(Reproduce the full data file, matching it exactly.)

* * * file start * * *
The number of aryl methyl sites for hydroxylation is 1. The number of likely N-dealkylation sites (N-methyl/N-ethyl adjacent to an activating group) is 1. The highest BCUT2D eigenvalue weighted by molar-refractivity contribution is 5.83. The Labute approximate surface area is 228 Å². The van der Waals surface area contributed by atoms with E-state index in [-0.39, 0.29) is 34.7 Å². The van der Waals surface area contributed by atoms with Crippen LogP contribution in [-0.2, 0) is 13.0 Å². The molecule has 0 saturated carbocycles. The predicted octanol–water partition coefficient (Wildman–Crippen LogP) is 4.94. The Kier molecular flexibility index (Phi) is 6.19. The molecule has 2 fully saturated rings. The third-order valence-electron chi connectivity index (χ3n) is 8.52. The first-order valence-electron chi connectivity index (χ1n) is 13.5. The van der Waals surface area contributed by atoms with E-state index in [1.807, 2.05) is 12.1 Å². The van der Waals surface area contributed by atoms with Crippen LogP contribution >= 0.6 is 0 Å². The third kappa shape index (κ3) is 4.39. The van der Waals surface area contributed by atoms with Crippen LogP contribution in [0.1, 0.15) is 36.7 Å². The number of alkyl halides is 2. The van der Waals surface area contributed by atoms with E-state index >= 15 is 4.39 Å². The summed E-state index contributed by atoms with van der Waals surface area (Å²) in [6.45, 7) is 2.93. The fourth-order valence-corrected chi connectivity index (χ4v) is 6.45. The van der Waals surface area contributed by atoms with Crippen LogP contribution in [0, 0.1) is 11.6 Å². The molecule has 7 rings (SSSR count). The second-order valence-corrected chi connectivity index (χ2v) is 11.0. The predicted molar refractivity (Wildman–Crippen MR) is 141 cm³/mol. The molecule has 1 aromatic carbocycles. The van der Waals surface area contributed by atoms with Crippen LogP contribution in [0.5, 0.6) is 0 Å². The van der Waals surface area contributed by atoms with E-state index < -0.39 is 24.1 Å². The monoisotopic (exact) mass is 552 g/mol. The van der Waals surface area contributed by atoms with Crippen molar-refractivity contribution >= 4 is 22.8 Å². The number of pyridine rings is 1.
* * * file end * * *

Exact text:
The number of aryl methyl sites for hydroxylation is 1. The number of likely N-dealkylation sites (N-methyl/N-ethyl adjacent to an activating group) is 1. The highest BCUT2D eigenvalue weighted by molar-refractivity contribution is 5.83. The Labute approximate surface area is 228 Å². The van der Waals surface area contributed by atoms with E-state index in [-0.39, 0.29) is 34.7 Å². The van der Waals surface area contributed by atoms with Crippen LogP contribution in [-0.2, 0) is 13.0 Å². The molecule has 0 saturated carbocycles. The predicted octanol–water partition coefficient (Wildman–Crippen LogP) is 4.94. The Kier molecular flexibility index (Phi) is 6.19. The molecule has 2 fully saturated rings. The third-order valence-electron chi connectivity index (χ3n) is 8.52. The first-order valence-electron chi connectivity index (χ1n) is 13.5. The van der Waals surface area contributed by atoms with E-state index in [1.807, 2.05) is 12.1 Å². The van der Waals surface area contributed by atoms with Crippen LogP contribution >= 0.6 is 0 Å². The third kappa shape index (κ3) is 4.39. The van der Waals surface area contributed by atoms with Crippen LogP contribution in [0.1, 0.15) is 36.7 Å². The number of alkyl halides is 2. The van der Waals surface area contributed by atoms with E-state index >= 15 is 4.39 Å². The summed E-state index contributed by atoms with van der Waals surface area (Å²) in [6.45, 7) is 2.93. The fourth-order valence-corrected chi connectivity index (χ4v) is 6.45. The van der Waals surface area contributed by atoms with Crippen LogP contribution in [0, 0.1) is 11.6 Å². The molecule has 7 rings (SSSR count). The second-order valence-corrected chi connectivity index (χ2v) is 11.0. The predicted molar refractivity (Wildman–Crippen MR) is 141 cm³/mol. The molecule has 1 aromatic carbocycles. The van der Waals surface area contributed by atoms with Crippen LogP contribution in [0.5, 0.6) is 0 Å². The van der Waals surface area contributed by atoms with E-state index < -0.39 is 24.1 Å². The monoisotopic (exact) mass is 552 g/mol. The van der Waals surface area contributed by atoms with Crippen molar-refractivity contribution >= 4 is 22.8 Å². The number of pyridine rings is 1.